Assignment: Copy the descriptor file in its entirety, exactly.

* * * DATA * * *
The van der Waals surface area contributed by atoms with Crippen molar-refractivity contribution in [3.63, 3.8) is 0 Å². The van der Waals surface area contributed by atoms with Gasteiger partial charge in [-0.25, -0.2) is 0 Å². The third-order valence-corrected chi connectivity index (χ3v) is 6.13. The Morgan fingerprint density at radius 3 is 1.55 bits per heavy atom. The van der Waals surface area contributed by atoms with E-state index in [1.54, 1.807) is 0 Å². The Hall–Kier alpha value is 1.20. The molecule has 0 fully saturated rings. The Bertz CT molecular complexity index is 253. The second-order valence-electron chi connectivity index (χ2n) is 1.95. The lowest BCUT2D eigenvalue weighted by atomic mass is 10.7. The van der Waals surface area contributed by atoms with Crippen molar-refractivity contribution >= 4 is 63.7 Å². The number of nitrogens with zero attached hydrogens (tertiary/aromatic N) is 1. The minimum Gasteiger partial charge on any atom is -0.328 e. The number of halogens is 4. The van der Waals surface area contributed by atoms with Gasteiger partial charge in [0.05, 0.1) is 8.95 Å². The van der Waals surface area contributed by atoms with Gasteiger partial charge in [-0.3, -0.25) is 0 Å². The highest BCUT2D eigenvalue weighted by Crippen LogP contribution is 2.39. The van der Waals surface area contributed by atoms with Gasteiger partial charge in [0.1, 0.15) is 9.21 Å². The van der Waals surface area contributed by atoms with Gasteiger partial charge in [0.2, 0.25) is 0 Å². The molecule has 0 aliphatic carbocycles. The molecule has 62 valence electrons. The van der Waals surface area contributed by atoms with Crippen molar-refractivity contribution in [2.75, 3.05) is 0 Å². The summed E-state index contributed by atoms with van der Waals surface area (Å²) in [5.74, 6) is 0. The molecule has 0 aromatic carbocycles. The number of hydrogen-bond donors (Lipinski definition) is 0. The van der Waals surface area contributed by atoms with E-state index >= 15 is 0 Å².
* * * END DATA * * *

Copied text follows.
The van der Waals surface area contributed by atoms with Crippen molar-refractivity contribution in [3.63, 3.8) is 0 Å². The van der Waals surface area contributed by atoms with Gasteiger partial charge in [-0.25, -0.2) is 0 Å². The third-order valence-corrected chi connectivity index (χ3v) is 6.13. The Morgan fingerprint density at radius 3 is 1.55 bits per heavy atom. The van der Waals surface area contributed by atoms with E-state index in [1.54, 1.807) is 0 Å². The Hall–Kier alpha value is 1.20. The molecule has 0 fully saturated rings. The Bertz CT molecular complexity index is 253. The second-order valence-electron chi connectivity index (χ2n) is 1.95. The lowest BCUT2D eigenvalue weighted by atomic mass is 10.7. The van der Waals surface area contributed by atoms with Crippen molar-refractivity contribution >= 4 is 63.7 Å². The number of nitrogens with zero attached hydrogens (tertiary/aromatic N) is 1. The minimum Gasteiger partial charge on any atom is -0.328 e. The number of halogens is 4. The van der Waals surface area contributed by atoms with Gasteiger partial charge in [0.05, 0.1) is 8.95 Å². The van der Waals surface area contributed by atoms with Gasteiger partial charge in [-0.3, -0.25) is 0 Å². The highest BCUT2D eigenvalue weighted by Crippen LogP contribution is 2.39. The van der Waals surface area contributed by atoms with Gasteiger partial charge in [0.1, 0.15) is 9.21 Å². The van der Waals surface area contributed by atoms with Gasteiger partial charge in [0.2, 0.25) is 0 Å². The molecule has 0 aliphatic carbocycles. The molecule has 62 valence electrons. The van der Waals surface area contributed by atoms with Crippen molar-refractivity contribution in [2.75, 3.05) is 0 Å². The summed E-state index contributed by atoms with van der Waals surface area (Å²) in [5.74, 6) is 0. The molecule has 0 aromatic carbocycles. The number of hydrogen-bond donors (Lipinski definition) is 0. The van der Waals surface area contributed by atoms with E-state index >= 15 is 0 Å².